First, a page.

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Commemorative Plate n.d.

Commemorative Plate

Commemorative Plate, n.d.
Porcelain, 22 cm (diameter)
Canadian War Museum, Ottawa

In February 1900, Canadian soldiers played an important role in the first major British victory of the South African War, the Battle of Paardeberg. A commemorative plate in the Canadian War Museum’s collection celebrates the initial battle at Paardeberg Drift on February 18, 1900, when eighteen Canadians died and sixty were wounded, the worst result for Canada during the entire conflict. The artist is unknown, but the jingoism encapsulated in the mass of committed soldiers moving forward to meet the implacable Boer forces—no river in sight—belies the initial failure of the operation. After regrouping, British and Canadian troops forced the Boers into surrendering on February 27―a day with 4,000 Boer casualties.


Arthur Hider, Canadians at the Battle of Paardeberg, February 1900, 1901, coloured printing ink on paper, 45.3 x 61.3 cm, Canadian War Museum, Ottawa.
Edward Whipple Bancroft Morrison, Bergendal Kopje, n.d., carbon ink, iron gall ink, pencil, and gouache on paper, 14.1 x 22.8 cm, Canadian War Museum, Ottawa.

Graphic designer Arthur Hider’s (1870–1952) colour print Canadians at the Battle of Paardeberg, February 1900, 1901, was an insert in the Globe (Toronto) on the first Paardeberg Day, the anniversary of the battle and the date Canadians reserved for annual commemorations of the dead until the end of the First World War. It is in the same vein as the commemorative plate, depicting much action and derring-do, which the artist never personally saw.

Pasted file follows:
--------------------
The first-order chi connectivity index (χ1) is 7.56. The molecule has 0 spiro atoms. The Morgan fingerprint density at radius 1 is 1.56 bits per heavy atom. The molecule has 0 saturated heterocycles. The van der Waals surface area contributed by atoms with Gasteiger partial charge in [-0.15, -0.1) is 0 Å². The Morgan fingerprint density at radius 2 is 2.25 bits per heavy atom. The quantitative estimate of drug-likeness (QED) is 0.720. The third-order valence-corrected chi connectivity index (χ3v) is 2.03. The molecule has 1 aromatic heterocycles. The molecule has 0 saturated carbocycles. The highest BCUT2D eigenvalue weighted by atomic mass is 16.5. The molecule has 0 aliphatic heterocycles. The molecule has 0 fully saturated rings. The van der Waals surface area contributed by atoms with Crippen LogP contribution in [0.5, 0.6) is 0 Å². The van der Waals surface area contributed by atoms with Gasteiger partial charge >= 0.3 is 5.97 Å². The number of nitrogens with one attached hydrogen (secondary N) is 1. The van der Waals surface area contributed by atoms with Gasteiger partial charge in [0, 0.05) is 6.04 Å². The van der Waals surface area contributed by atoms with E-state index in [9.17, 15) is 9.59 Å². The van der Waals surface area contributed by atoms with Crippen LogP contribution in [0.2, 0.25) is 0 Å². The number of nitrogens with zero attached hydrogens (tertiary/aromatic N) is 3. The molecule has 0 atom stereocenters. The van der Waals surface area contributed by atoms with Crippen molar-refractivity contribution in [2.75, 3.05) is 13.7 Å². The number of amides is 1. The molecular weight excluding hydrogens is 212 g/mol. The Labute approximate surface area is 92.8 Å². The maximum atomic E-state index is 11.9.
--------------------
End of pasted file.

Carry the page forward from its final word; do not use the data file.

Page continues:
As eyewitnesses, soldier-artists can offer alternative perspectives on particular conflicts. Edward Whipple Bancroft Morrison (1867–1925), editor-in-chief of the Ottawa Citizen from 1898 to 1913, took a leave of absence from the paper in 1900 to serve in the South African War. There he made drawings that project an entirely different view of the conflict in comparison to the Paardeberg commemorative plate and Hider’s colour print. Generally devoid of people, Morrison’s works depict a dry and rocky landscape that stretches as far as the eye can see as, for example, in Bergendal Kopje, n.d. Inscribed on his drawing are words that belie this seeming tranquillity: “On Aug 27th [1900] the 2nd Battn [Battalion] Rifle Brigade had 26 killed and 58 wounded in charging it from the ridge in the foreground,” a caption that refers to the Battle of Bergendal. Morrison went on to serve in the First World War and, in 1918, the authorities promoted him to the rank of major-general.



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